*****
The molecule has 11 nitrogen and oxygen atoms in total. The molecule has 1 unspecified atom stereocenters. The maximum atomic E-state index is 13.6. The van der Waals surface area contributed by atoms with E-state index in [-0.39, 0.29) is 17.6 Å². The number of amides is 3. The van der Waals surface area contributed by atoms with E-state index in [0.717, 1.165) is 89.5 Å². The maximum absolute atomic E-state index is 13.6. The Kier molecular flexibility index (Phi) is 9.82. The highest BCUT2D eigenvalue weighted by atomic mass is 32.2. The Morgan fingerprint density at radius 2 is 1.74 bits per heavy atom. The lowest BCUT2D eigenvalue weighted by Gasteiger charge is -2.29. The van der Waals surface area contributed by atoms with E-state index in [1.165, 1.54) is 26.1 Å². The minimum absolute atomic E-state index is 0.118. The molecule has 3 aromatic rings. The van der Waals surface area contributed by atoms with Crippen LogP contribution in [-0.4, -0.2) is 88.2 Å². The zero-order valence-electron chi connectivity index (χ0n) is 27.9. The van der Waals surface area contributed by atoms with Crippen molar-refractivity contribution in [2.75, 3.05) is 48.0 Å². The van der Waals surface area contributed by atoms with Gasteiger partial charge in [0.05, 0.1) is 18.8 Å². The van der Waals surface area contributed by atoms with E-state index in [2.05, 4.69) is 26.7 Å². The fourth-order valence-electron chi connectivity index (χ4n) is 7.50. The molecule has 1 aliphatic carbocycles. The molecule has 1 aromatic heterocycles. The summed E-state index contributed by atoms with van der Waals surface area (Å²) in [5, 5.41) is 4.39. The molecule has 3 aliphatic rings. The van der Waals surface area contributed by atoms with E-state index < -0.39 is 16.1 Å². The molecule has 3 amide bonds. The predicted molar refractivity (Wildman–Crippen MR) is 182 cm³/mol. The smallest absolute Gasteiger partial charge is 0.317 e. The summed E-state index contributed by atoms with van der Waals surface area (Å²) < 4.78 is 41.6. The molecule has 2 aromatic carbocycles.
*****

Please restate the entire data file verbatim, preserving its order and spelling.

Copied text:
The molecule has 11 nitrogen and oxygen atoms in total. The molecule has 1 unspecified atom stereocenters. The maximum atomic E-state index is 13.6. The van der Waals surface area contributed by atoms with E-state index in [-0.39, 0.29) is 17.6 Å². The number of amides is 3. The van der Waals surface area contributed by atoms with E-state index in [0.717, 1.165) is 89.5 Å². The maximum absolute atomic E-state index is 13.6. The Kier molecular flexibility index (Phi) is 9.82. The highest BCUT2D eigenvalue weighted by atomic mass is 32.2. The Morgan fingerprint density at radius 2 is 1.74 bits per heavy atom. The lowest BCUT2D eigenvalue weighted by Gasteiger charge is -2.29. The van der Waals surface area contributed by atoms with E-state index in [1.165, 1.54) is 26.1 Å². The minimum absolute atomic E-state index is 0.118. The molecule has 3 aromatic rings. The van der Waals surface area contributed by atoms with Crippen LogP contribution in [-0.4, -0.2) is 88.2 Å². The zero-order valence-electron chi connectivity index (χ0n) is 27.9. The van der Waals surface area contributed by atoms with Crippen molar-refractivity contribution in [2.75, 3.05) is 48.0 Å². The van der Waals surface area contributed by atoms with Gasteiger partial charge in [0.05, 0.1) is 18.8 Å². The van der Waals surface area contributed by atoms with E-state index in [2.05, 4.69) is 26.7 Å². The fourth-order valence-electron chi connectivity index (χ4n) is 7.50. The molecule has 1 aliphatic carbocycles. The molecule has 1 aromatic heterocycles. The summed E-state index contributed by atoms with van der Waals surface area (Å²) in [5, 5.41) is 4.39. The molecule has 3 aliphatic rings. The van der Waals surface area contributed by atoms with E-state index < -0.39 is 16.1 Å². The molecule has 3 amide bonds. The predicted molar refractivity (Wildman–Crippen MR) is 182 cm³/mol. The smallest absolute Gasteiger partial charge is 0.317 e. The summed E-state index contributed by atoms with van der Waals surface area (Å²) < 4.78 is 41.6. The molecule has 2 aromatic carbocycles.